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In the Know - All About...Flu

Is the winter “influencing” you?   It influenced the medieval Italians, too—giving rise to “influenza da freddo,” or “influence of the winter.”

 

Before anyone knew that the illness known once as influenza da freddo was caused by a virus, they knew was that the symptoms associated with the flu—primarily, fever and chills for at least a good few days—struck regularly come each winter.

 

But caused by a virus it is—and several strains of the same virus, for that matter.

 

As it turns out, there are four types of flu: A, B, C and D.  A is the most common, followed by B.  Both cause seasonal epidemics.  Flu C is relatively rare and relatively invisible, generally causing mild respiratory illness (if any illness).  (Flu D primarily affects cattle.)

 

What’s more, most of the flu that goes around infecting people each year is Flu A—and that the Flu A virus itself is constantly mutating and presenting new strains.  (In other words, when people say, “Better watch out for that flu this season—I hear this year’s bug is rough!” they’re referring to Flu A.)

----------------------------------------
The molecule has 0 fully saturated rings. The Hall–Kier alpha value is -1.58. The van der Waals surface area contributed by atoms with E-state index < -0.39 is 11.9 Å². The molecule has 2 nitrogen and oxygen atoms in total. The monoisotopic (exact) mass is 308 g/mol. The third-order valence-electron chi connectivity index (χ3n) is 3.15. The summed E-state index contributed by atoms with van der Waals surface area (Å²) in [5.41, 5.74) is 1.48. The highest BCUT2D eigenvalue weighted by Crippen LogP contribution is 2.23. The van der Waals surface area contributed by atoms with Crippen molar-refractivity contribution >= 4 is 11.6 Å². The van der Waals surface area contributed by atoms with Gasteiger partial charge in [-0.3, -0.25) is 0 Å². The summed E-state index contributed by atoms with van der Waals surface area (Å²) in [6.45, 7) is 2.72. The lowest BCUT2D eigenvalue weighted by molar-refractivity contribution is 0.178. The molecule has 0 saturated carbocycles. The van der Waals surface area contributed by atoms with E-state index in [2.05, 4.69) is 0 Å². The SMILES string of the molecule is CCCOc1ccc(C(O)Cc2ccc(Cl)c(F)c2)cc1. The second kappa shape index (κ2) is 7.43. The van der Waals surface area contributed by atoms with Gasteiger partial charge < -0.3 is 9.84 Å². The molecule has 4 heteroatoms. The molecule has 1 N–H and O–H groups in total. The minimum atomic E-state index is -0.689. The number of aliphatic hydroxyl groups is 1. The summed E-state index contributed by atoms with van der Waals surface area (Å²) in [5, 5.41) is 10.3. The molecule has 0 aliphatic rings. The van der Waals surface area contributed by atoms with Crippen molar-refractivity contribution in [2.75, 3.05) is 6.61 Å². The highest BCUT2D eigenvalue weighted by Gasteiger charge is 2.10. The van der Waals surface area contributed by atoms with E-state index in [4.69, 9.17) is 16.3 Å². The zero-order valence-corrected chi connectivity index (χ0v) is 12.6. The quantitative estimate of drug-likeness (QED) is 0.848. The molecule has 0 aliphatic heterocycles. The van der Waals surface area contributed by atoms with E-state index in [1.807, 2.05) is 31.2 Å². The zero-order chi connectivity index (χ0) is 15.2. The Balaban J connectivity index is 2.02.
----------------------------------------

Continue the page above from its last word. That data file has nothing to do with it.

That’s why you need to get the flu shot every year—because last year’s vaccine won’t necessarily protect you from this year’s projected Flu A strain.  (It also won’t protect you from last year’s Flu B strain—the vaccine also protects against this year’s projected Flu B strain.)

 

Come freddo, catching the influenza is not inevitable.  Do read on!

 

Definition

The influenza virus is a common virus that attaches itself to the inside of your respiratory system (nose, mouth, throat and lungs), usually your nose.

 

Once there, it multiplies and spreads to the throat and lungs—triggering a strong response by your body’s immune system.  This response results in the fever, chills and muscle aches associated with flu.

 

Influenza is not the same as stomach “flu” viruses that cause diarrhea and vomiting.  The “stomach flu” is often just a case of what’s called gastroenteritis.

 

For most people, influenza resolves on its own.  If you’re young and healthy, seasonal influenza usually isn’t serious.  Although you may feel miserable while you have it, the flu usually goes away in a week or two with no lasting effects.